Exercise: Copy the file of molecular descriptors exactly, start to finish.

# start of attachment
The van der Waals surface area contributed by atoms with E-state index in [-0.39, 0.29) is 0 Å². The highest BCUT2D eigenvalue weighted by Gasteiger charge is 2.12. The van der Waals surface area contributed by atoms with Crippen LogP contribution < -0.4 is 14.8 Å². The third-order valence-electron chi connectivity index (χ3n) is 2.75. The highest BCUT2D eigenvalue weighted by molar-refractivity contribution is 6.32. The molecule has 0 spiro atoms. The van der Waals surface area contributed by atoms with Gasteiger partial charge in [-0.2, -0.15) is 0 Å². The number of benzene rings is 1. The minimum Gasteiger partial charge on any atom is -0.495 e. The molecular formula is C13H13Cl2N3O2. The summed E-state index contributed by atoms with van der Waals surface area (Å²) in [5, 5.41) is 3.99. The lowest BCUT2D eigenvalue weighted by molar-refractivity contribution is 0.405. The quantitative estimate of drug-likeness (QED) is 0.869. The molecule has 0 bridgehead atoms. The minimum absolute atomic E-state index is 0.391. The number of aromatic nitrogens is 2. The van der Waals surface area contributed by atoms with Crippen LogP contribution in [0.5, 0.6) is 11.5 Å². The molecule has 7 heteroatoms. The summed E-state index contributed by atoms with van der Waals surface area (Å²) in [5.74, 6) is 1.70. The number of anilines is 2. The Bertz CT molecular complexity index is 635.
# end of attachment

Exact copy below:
The van der Waals surface area contributed by atoms with E-state index in [-0.39, 0.29) is 0 Å². The highest BCUT2D eigenvalue weighted by Gasteiger charge is 2.12. The van der Waals surface area contributed by atoms with Crippen LogP contribution < -0.4 is 14.8 Å². The third-order valence-electron chi connectivity index (χ3n) is 2.75. The highest BCUT2D eigenvalue weighted by molar-refractivity contribution is 6.32. The molecule has 0 spiro atoms. The van der Waals surface area contributed by atoms with Gasteiger partial charge in [-0.2, -0.15) is 0 Å². The number of benzene rings is 1. The minimum Gasteiger partial charge on any atom is -0.495 e. The molecular formula is C13H13Cl2N3O2. The summed E-state index contributed by atoms with van der Waals surface area (Å²) in [5, 5.41) is 3.99. The lowest BCUT2D eigenvalue weighted by molar-refractivity contribution is 0.405. The quantitative estimate of drug-likeness (QED) is 0.869. The molecule has 0 bridgehead atoms. The minimum absolute atomic E-state index is 0.391. The number of aromatic nitrogens is 2. The van der Waals surface area contributed by atoms with Crippen LogP contribution in [0.5, 0.6) is 11.5 Å². The molecule has 7 heteroatoms. The summed E-state index contributed by atoms with van der Waals surface area (Å²) in [5.74, 6) is 1.70. The number of anilines is 2. The Bertz CT molecular complexity index is 635.